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I have 45m of 8mm calibrated galvanised anchor chain on my fin-keeled Moody 31.

Last year, I anchored in some places where the water was 10m deep. I felt uncomfortable not having any more chain to put out. I would like to have closer to 60m.

At the same time, I don’t want to shell out for a new chain when mine is virtually new and I rarely need all of it. Most of the time it’s just a big weight up in the bow.

If I add warp to the chain, what kind of boat rope should I use and how should I attach it?

Three strand or octoplait and what thickness? Is splicing into the chain the best option or is a hard eye and shackle better?

If I go for rope rather than chain, do I need to go for more than an additional 15m?

Paul Colley


Julian Anderson of rope supplier DSM Group replies:

There are various schools of thought on the matter.

When talking about anchoring it is always worth bearing in mind that it is the catenary weight that holds the vessel in position.

Of the options, you should really only consider a polyester or a nylon rope as those are both materials that sink reliably.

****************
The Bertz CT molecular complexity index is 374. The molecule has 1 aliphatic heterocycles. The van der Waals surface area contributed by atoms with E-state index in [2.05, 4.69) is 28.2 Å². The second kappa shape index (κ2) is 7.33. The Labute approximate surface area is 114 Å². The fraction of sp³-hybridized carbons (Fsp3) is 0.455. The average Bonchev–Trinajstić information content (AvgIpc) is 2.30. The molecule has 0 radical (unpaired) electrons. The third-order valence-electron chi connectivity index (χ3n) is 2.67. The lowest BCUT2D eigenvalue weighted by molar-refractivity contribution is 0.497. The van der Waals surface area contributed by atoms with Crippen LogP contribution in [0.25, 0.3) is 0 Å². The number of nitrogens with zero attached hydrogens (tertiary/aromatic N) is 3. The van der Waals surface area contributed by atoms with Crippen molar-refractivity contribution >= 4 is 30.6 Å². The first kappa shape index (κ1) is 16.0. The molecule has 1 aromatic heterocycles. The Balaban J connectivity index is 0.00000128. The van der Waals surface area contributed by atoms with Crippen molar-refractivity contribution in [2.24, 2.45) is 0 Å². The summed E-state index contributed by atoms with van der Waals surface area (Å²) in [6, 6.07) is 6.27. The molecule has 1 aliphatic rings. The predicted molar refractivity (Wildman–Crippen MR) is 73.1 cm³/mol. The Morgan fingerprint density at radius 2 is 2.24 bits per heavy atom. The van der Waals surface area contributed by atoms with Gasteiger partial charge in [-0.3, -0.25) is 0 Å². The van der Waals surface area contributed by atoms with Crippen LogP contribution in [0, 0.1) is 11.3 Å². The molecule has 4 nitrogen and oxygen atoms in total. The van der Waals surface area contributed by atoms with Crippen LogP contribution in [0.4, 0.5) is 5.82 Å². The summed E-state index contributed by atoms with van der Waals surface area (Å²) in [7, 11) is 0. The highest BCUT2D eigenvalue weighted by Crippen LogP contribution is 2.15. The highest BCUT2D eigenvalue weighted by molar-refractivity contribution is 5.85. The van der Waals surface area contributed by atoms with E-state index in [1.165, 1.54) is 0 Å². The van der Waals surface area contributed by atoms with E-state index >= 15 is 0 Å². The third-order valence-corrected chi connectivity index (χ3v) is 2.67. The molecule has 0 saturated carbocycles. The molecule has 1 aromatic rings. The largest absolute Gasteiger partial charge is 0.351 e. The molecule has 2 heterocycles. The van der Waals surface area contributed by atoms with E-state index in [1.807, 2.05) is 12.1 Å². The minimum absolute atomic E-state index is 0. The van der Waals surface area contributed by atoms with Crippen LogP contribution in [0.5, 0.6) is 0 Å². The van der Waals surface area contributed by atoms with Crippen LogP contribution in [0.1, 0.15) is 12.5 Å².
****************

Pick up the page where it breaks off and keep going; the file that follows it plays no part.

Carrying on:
Some people like to have nylon because it stretches more than polyester.

Although this is true, nylon also shrinks when it gets wet and hardens too.

I’m sure most readers will have experienced an old bit of nylon rope that is almost wire-hard.

It’s also something of a misnomer that the stretch of nylon is all that useful.

I believe that if you are in a situation where that stretch might become useful then it is the sort of situation you would want to avoid and you are probably anchored incorrectly.

In terms of the style of rope, generally you should go for an eight-strand square plait.

In part this is because it is laid much loser than a three strand, but mainly it means you can splice the rope into a length of the anchor chain and so not create a bigger section that could be difficult to get through a hawse or bow roller.

Once again, nylon’s tendency to shrink when wet counts against it as it can concertina up the length of anchor chain where it has been spliced.

There are manufacturers like Gleistein that produce anchor rope with particles of encapsulated lead inside a double braid polyester construction but in this case it sounds like there is plenty of chain on the boat so this is unnecessary.

It is something to consider for those who have less chain as it adds to the catenary weight and provides better holding.


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